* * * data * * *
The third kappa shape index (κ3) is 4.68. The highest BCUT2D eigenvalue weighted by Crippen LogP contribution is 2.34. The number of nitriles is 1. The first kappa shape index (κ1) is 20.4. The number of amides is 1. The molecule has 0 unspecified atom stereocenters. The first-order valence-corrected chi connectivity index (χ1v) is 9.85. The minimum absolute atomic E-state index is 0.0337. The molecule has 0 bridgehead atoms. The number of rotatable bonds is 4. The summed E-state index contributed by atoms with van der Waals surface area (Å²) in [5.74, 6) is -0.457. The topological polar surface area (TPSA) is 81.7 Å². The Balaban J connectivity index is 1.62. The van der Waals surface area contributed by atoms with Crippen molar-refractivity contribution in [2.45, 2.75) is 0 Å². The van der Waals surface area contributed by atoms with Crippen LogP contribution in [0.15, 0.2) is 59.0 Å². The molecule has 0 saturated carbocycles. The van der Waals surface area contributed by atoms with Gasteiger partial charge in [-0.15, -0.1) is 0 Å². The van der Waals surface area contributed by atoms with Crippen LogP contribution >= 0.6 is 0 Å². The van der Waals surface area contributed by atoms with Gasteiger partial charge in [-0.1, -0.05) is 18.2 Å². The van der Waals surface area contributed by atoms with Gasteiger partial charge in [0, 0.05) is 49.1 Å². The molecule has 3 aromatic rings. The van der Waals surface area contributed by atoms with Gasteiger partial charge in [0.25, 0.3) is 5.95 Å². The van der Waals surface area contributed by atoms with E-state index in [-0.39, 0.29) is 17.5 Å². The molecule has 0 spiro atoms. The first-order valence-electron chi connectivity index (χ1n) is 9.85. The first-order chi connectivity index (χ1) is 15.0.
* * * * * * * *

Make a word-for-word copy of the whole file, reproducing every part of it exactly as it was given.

The third kappa shape index (κ3) is 4.68. The highest BCUT2D eigenvalue weighted by Crippen LogP contribution is 2.34. The number of nitriles is 1. The first kappa shape index (κ1) is 20.4. The number of amides is 1. The molecule has 0 unspecified atom stereocenters. The first-order valence-corrected chi connectivity index (χ1v) is 9.85. The minimum absolute atomic E-state index is 0.0337. The molecule has 0 bridgehead atoms. The number of rotatable bonds is 4. The summed E-state index contributed by atoms with van der Waals surface area (Å²) in [5.74, 6) is -0.457. The topological polar surface area (TPSA) is 81.7 Å². The Balaban J connectivity index is 1.62. The van der Waals surface area contributed by atoms with Crippen molar-refractivity contribution in [2.45, 2.75) is 0 Å². The van der Waals surface area contributed by atoms with Crippen LogP contribution in [0.15, 0.2) is 59.0 Å². The molecule has 0 saturated carbocycles. The van der Waals surface area contributed by atoms with Gasteiger partial charge in [-0.15, -0.1) is 0 Å². The van der Waals surface area contributed by atoms with Crippen LogP contribution >= 0.6 is 0 Å². The van der Waals surface area contributed by atoms with Gasteiger partial charge in [-0.1, -0.05) is 18.2 Å². The van der Waals surface area contributed by atoms with Gasteiger partial charge in [0, 0.05) is 49.1 Å². The molecule has 3 aromatic rings. The van der Waals surface area contributed by atoms with Gasteiger partial charge in [0.25, 0.3) is 5.95 Å². The van der Waals surface area contributed by atoms with E-state index in [-0.39, 0.29) is 17.5 Å². The molecule has 0 spiro atoms. The first-order valence-electron chi connectivity index (χ1n) is 9.85. The first-order chi connectivity index (χ1) is 15.0.